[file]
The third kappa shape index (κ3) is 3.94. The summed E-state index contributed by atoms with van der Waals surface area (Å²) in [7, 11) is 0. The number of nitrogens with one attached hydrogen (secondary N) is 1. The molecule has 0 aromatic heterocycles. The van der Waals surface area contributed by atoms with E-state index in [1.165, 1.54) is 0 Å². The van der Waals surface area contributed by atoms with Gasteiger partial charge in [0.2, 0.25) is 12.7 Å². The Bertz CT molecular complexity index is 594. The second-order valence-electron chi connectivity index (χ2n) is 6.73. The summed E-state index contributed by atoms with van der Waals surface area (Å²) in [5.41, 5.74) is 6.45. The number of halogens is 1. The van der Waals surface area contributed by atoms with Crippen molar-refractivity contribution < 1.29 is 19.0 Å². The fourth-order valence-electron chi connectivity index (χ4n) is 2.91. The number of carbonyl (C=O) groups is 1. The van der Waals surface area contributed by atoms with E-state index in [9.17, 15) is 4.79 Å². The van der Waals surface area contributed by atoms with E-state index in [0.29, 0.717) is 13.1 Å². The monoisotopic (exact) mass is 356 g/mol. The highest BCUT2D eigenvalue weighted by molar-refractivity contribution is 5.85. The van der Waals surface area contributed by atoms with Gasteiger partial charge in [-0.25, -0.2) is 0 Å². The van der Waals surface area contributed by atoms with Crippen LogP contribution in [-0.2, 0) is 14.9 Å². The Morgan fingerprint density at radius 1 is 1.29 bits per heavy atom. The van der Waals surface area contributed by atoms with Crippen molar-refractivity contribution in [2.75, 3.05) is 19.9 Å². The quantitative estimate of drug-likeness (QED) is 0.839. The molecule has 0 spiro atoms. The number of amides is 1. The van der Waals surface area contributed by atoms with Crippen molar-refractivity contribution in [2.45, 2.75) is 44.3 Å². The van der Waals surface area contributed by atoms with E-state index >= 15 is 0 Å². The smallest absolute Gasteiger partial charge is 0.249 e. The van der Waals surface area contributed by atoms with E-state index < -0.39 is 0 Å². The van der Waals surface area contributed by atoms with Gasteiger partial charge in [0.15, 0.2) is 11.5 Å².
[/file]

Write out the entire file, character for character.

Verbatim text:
The third kappa shape index (κ3) is 3.94. The summed E-state index contributed by atoms with van der Waals surface area (Å²) in [7, 11) is 0. The number of nitrogens with one attached hydrogen (secondary N) is 1. The molecule has 0 aromatic heterocycles. The van der Waals surface area contributed by atoms with E-state index in [1.165, 1.54) is 0 Å². The van der Waals surface area contributed by atoms with Gasteiger partial charge in [0.2, 0.25) is 12.7 Å². The Bertz CT molecular complexity index is 594. The second-order valence-electron chi connectivity index (χ2n) is 6.73. The summed E-state index contributed by atoms with van der Waals surface area (Å²) in [5.41, 5.74) is 6.45. The number of halogens is 1. The van der Waals surface area contributed by atoms with Crippen molar-refractivity contribution < 1.29 is 19.0 Å². The fourth-order valence-electron chi connectivity index (χ4n) is 2.91. The number of carbonyl (C=O) groups is 1. The van der Waals surface area contributed by atoms with E-state index in [9.17, 15) is 4.79 Å². The van der Waals surface area contributed by atoms with E-state index in [0.29, 0.717) is 13.1 Å². The monoisotopic (exact) mass is 356 g/mol. The highest BCUT2D eigenvalue weighted by molar-refractivity contribution is 5.85. The van der Waals surface area contributed by atoms with Gasteiger partial charge in [-0.25, -0.2) is 0 Å². The van der Waals surface area contributed by atoms with Crippen LogP contribution in [-0.2, 0) is 14.9 Å². The Morgan fingerprint density at radius 1 is 1.29 bits per heavy atom. The van der Waals surface area contributed by atoms with Crippen molar-refractivity contribution in [2.75, 3.05) is 19.9 Å². The quantitative estimate of drug-likeness (QED) is 0.839. The molecule has 0 spiro atoms. The number of amides is 1. The van der Waals surface area contributed by atoms with Crippen molar-refractivity contribution in [2.45, 2.75) is 44.3 Å². The van der Waals surface area contributed by atoms with E-state index >= 15 is 0 Å². The smallest absolute Gasteiger partial charge is 0.249 e. The van der Waals surface area contributed by atoms with E-state index < -0.39 is 0 Å². The van der Waals surface area contributed by atoms with Gasteiger partial charge in [0.15, 0.2) is 11.5 Å².